This post is based on a working paper accessible here.
In 1933, Ragnar Frisch built one of the first determinate models of the business cycle, and introduced it under the new term of “macrodynamic”.^{1} This article has been celebrated ever since its publication, in large part because of the two mechanisms Frisch introduced to explain the business cycle: a propagation mechanism, explaining the return to equilibrium, and an impulse mechanism, explaining the perturbation of the system that prevented it from reaching its equilibrium level. This distinction is still central to modern models in macroeconomics.
Although celebrated, this model has also been the object of controversy: in 1992 and 2007, Stefano Zambelli published two papers^{2} where he explained that Frisch had failed to construct a propagation mechanism generating fluctuations, arguing that it would be so “for all possible combinations of different economically significant sets of parameters” (Zambelli, 2007: 153).
This is a striking result, and it would indeed be puzzling that neither Frisch nor any one else that worked on this model found out about it earlier. But does it really hold? Although we believe that Zambelli is right when he says that the original parameters chosen by Frisch do not yield an oscillation, in fact a complete simulation of the model shows that only a slight change in parameters will make this oscillation apparent.
To clarify matters, one needs to go back to Frisch’s original methodology. In the early 1930s, Frisch was heavily influenced by the mostly empirical work that had been done on the business cycle during the preceding decade. In particular, he had worked himself on a new method to decompose time series, aimed to overcome the shortcomings of harmonic analysis and the periodogram.^{3} In 1933, his model took a different view of the same problem: instead of decomposing the observed trajectory of a process, Frisch tried to explain how this process was generated. To obtain this explanation, he used a system of equations that he knew would produce an infinite sum of periodic cycles (sinusoidal curves), where each cycle’s frequency could be compared to the frequencies already identified with a decomposition of an observed time series.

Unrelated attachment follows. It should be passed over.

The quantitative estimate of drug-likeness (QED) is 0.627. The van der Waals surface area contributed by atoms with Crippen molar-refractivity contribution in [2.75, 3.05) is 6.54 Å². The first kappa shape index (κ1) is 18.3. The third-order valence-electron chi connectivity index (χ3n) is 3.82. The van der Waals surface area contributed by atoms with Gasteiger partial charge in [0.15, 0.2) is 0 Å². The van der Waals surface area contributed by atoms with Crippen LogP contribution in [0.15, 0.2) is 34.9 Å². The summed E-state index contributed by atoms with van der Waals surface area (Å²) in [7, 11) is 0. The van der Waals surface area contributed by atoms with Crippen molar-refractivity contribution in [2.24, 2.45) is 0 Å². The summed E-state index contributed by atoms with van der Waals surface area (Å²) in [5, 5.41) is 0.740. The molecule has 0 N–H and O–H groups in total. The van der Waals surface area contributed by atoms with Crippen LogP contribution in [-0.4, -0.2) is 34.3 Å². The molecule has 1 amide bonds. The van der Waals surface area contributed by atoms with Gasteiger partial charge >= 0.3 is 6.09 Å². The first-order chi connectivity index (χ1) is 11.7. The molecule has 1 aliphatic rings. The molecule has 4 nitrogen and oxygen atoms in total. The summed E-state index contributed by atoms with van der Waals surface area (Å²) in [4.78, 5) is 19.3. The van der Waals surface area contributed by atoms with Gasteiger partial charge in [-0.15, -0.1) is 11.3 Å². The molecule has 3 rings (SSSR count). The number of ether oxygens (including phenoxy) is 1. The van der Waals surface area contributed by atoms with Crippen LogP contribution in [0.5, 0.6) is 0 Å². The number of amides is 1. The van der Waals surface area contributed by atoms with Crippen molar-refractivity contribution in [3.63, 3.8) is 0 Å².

Frisch knew that simple ordinary differential or difference equations would not be able to generate such an infinite sum of cyclical components. However, he had already been introduced to the peculiar characteristics of mixed difference and differential equations (today known as delay differential equations, DDE) by Jan Tinbergen, who had build a model based on those equation, and lectured on their uses at the first European meeting of the Econometric Society in 1931.^{4} This explains, at least partly, why Frisch’s model has more often been praised than solved: the theory on DDEs had not even begun in the early 1930s, and it is still an ongoing area of research. However, we have today at our disposal the necessary tools to simulate the model, and more importantly to compute its component cycles very efficiently. In turn, this allows us to obtain new insights on the behaviour of Frisch’s model and the ideas that the Norwegian economist tried to encapsulate in it.
In the rest of this post, we will present our methodology to compute the components, and illustrate the different possible trajectories with an application reproducing the model, its solutions and their decomposition for a wide choice of parameters.
There are three equations in Frisch’s model:
\[\begin{align} \dot x_t &= c  \lambda(r \cdot x_t + s \cdot z_t)\\ y_t &= m \cdot x_t + \mu \cdot \dot x_t \\ z_t &= \frac{1}{\epsilon} \int_{t\epsilon}^{t} y(\tau) d\tau \end{align}\]The first equation gives the changes of consumption \(x\). \(c\) is a constant level of increase, while \(\lambda (r \cdot x_t + s \cdot z_t)\) represents the increasing tensions on consumption of the encaisse désirée, that is, the demand for cash coming from consumption and production \(z\). \(\lambda\), \(r\) and \(s\) are coefficients of sensibility. The second equation, \(y\), is an accelerator relationship explaining the level of investment as a function of current consumption and changes in consumption. Finally, \(z\) is the production currently being done, and is a function of the investment decisions decided over the previous period from \(t\epsilon\) to the present.
By substitution of the second into the third, and the third into the first equation, we obtain the following integrodifferential equation with a delay in the state variable:
\[\begin{equation} \dot x(t) + \lambda (r +\frac{s\mu}{\epsilon}) \cdot x(t)  \frac{\lambda s \mu}{\epsilon} \cdot x(t\epsilon) + \frac{\lambda s m}{\epsilon} \int_{t\epsilon}^{t} x(\tau) d\tau = c \label{eq_gen} \end{equation}\]To solve this equation in the form of an infinite series of components, as did Frisch in 1933 with the limited tools at his disposal, we use the Laplace transform and its inverse. The methodology of using this transform on DDEs has been described in particular by Bellman and Cooke in a 1963 monograph, which capped two decades of explorations on the subject of DDEs and opened up new areas of research on those equations.^{5}
Applying term by term the substitution will give an expression of the form \(X(s) = \frac{F(s)P(s)}{H(s)}\), where \(F(s)\) is the transform of the nonhomogenous term, \(P(s)\) comes from the initial conditions of the system between \(t\epsilon\) and \(t\), and \(H(s)\) is a characteristic polynomial. We refer the reader to the appendix of our working paper for the whole detailed computation giving us the transformed expression of \(x(t)\):